Conservatives and even Libertarians have a strange allegiance to the Aristotelian tradition. The strange tradition essentially says that if society has a problem, then there should be a lot of open debate about the problem.

I do not believe that corporal punishment is effective. I avoid stating the opinion in absolute terms. There are many people who believe it is sometimes necessary. Also the term is not all that well defined. Technically, the term corporal refers to any physical interaction. If I saw a bully wailing away some poor schmuck in the playground and physically intervened, then I have engaged in a corporal act. If the bully feels hurt or, in any way is put off by my intervention, then I have engaged in corporal punishment.

People communicate through signals. All of these signals work through physical interaction. Communication with small children involves a great deal of touching. As such, one will never come up with a perfect definition of where corporal punishment begins. Placing a child in a crib in response to a screaming fit is corporal punishment. The parent is denying their child habeas corpus by placing them in a cage encircled with bars!

I won't go into the horrors of sending a child to their room without dessert or other such corporal punishments based on restraining personal liberty.

I love math, and have learned in game theory that, while the positive strategy is the ideal and works well when all players play positively, the tit for tat strategy is the best bet when the environment is less than ideal. The most successful all around strategy is one that allows for course corrections. In education, one should aim for a system based entirely on positive re-enforcement, but there needs to be room for a course correction when things start falling apart.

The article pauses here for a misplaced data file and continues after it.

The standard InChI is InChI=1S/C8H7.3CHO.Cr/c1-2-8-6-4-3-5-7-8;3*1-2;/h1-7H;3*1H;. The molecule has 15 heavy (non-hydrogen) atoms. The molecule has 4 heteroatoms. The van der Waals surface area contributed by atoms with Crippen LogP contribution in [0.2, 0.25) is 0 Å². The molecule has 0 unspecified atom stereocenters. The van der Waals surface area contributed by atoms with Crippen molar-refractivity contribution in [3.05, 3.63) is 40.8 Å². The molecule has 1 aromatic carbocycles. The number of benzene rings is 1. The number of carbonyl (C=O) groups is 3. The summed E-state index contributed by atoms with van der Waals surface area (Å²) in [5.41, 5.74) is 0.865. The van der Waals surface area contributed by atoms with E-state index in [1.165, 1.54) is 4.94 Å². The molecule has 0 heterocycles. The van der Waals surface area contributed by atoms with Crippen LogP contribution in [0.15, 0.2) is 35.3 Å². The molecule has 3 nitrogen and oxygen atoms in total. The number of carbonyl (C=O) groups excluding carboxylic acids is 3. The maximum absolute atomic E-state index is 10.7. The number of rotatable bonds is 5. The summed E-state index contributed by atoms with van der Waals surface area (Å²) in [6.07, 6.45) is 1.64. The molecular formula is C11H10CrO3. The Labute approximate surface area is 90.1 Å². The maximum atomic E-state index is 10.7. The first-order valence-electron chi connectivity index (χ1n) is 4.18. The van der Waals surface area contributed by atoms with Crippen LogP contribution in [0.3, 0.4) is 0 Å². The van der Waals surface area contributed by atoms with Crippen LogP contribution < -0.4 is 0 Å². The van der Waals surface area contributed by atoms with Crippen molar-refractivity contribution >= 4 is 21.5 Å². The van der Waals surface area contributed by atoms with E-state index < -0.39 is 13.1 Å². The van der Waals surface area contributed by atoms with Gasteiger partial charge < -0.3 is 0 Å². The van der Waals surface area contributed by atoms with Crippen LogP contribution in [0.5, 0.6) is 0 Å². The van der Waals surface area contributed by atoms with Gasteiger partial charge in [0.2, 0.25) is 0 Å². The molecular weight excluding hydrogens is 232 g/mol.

There are environmental situations where corporal punishment appears to be needed. For example, if you have a totally failed school where the students are beating each other, then one is left scrambling in a no-mans land of insanity where the administration needs to find ways to restore civility.

Of course, the best way to deal with a dysfunctional school is to have a system of choice where students could flee the dysfunctional school for one that works.

I recognize that the superior option is a politically impossibility. School choice might diminish the hard earned ironclad grip progressives have on the education system.

The option of firing bad teachers is out when unions are involved.

Were I charged with a school district that had wild disciplinary problems and teachers who beat students on the sly, it is likely that I would attack the issue by establishing an openly acknowledged policy of corporal punishment.

The mere presence of a policy brings the issue into the open so that there can be open discussion.

As stated earlier, I do not believe that corporal punishment works. If the policy demands that people state their reasons and objectives, then people would gradually reject the method.

For that matter, the act of challenging presumptions of corporal punishment has led to a drop in both the usage and severity of the technique. When one challenges the presumptions, one finds the method falls short of the goals of the teacher.

That statement depends, of course, on the goals of the education system. If the goal is to create either a warlike or submissive population, then widespread use of beatings works wonders.

If the ruling principle is the betterment of the child, then simple open discourse diminishes the problem, and a ban is not needed.

There is an interesting interplay between principle and policy. Extremely harsh policies might indicate a lack of principle. Strong policy often erodes the principle behind the policy.

The group Liberating Education was appalled at the report of beatings in Chicago schools. This group runs private Montessori schools. Montessori schools are backed by both strong principles and a sound teaching method. As such corporal punishment is pretty much a non-issue.